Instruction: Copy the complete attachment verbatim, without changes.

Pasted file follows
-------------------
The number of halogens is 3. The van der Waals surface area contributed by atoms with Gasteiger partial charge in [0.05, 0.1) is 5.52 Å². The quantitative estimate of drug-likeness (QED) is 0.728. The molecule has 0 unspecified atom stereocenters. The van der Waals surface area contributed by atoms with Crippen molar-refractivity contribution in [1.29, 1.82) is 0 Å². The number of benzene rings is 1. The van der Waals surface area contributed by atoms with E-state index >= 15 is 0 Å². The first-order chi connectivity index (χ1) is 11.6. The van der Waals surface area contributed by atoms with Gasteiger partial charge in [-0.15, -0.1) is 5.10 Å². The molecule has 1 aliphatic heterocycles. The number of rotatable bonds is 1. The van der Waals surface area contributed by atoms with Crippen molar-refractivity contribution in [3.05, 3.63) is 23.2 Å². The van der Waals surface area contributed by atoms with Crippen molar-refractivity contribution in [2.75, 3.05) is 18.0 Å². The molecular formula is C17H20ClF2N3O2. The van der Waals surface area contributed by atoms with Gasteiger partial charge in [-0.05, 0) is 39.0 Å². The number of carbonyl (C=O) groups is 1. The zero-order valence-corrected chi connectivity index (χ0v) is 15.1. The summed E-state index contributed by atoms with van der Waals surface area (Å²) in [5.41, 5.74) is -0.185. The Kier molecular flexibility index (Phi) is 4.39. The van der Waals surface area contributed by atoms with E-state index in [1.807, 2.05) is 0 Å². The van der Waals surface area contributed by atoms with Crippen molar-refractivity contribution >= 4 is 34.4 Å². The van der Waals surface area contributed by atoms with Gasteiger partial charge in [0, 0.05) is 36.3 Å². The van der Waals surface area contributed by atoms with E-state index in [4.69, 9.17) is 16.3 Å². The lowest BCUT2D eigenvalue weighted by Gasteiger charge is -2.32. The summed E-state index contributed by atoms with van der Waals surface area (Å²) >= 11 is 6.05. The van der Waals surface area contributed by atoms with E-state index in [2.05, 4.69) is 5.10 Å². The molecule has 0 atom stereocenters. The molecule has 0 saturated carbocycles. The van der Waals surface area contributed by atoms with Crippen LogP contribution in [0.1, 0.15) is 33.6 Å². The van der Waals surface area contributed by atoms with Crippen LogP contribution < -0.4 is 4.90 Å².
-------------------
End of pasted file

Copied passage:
The number of halogens is 3. The van der Waals surface area contributed by atoms with Gasteiger partial charge in [0.05, 0.1) is 5.52 Å². The quantitative estimate of drug-likeness (QED) is 0.728. The molecule has 0 unspecified atom stereocenters. The van der Waals surface area contributed by atoms with Crippen molar-refractivity contribution in [1.29, 1.82) is 0 Å². The number of benzene rings is 1. The van der Waals surface area contributed by atoms with E-state index >= 15 is 0 Å². The first-order chi connectivity index (χ1) is 11.6. The van der Waals surface area contributed by atoms with Gasteiger partial charge in [-0.15, -0.1) is 5.10 Å². The molecule has 1 aliphatic heterocycles. The number of rotatable bonds is 1. The van der Waals surface area contributed by atoms with Crippen molar-refractivity contribution in [3.05, 3.63) is 23.2 Å². The van der Waals surface area contributed by atoms with Crippen molar-refractivity contribution in [2.75, 3.05) is 18.0 Å². The molecular formula is C17H20ClF2N3O2. The van der Waals surface area contributed by atoms with Gasteiger partial charge in [-0.05, 0) is 39.0 Å². The number of carbonyl (C=O) groups is 1. The zero-order valence-corrected chi connectivity index (χ0v) is 15.1. The summed E-state index contributed by atoms with van der Waals surface area (Å²) in [5.41, 5.74) is -0.185. The Kier molecular flexibility index (Phi) is 4.39. The van der Waals surface area contributed by atoms with E-state index in [1.807, 2.05) is 0 Å². The van der Waals surface area contributed by atoms with Crippen molar-refractivity contribution >= 4 is 34.4 Å². The van der Waals surface area contributed by atoms with Gasteiger partial charge in [0, 0.05) is 36.3 Å². The van der Waals surface area contributed by atoms with E-state index in [4.69, 9.17) is 16.3 Å². The lowest BCUT2D eigenvalue weighted by Gasteiger charge is -2.32. The summed E-state index contributed by atoms with van der Waals surface area (Å²) >= 11 is 6.05. The van der Waals surface area contributed by atoms with E-state index in [2.05, 4.69) is 5.10 Å². The molecule has 0 atom stereocenters. The molecule has 0 saturated carbocycles. The van der Waals surface area contributed by atoms with Crippen LogP contribution in [0.1, 0.15) is 33.6 Å². The van der Waals surface area contributed by atoms with Crippen LogP contribution < -0.4 is 4.90 Å².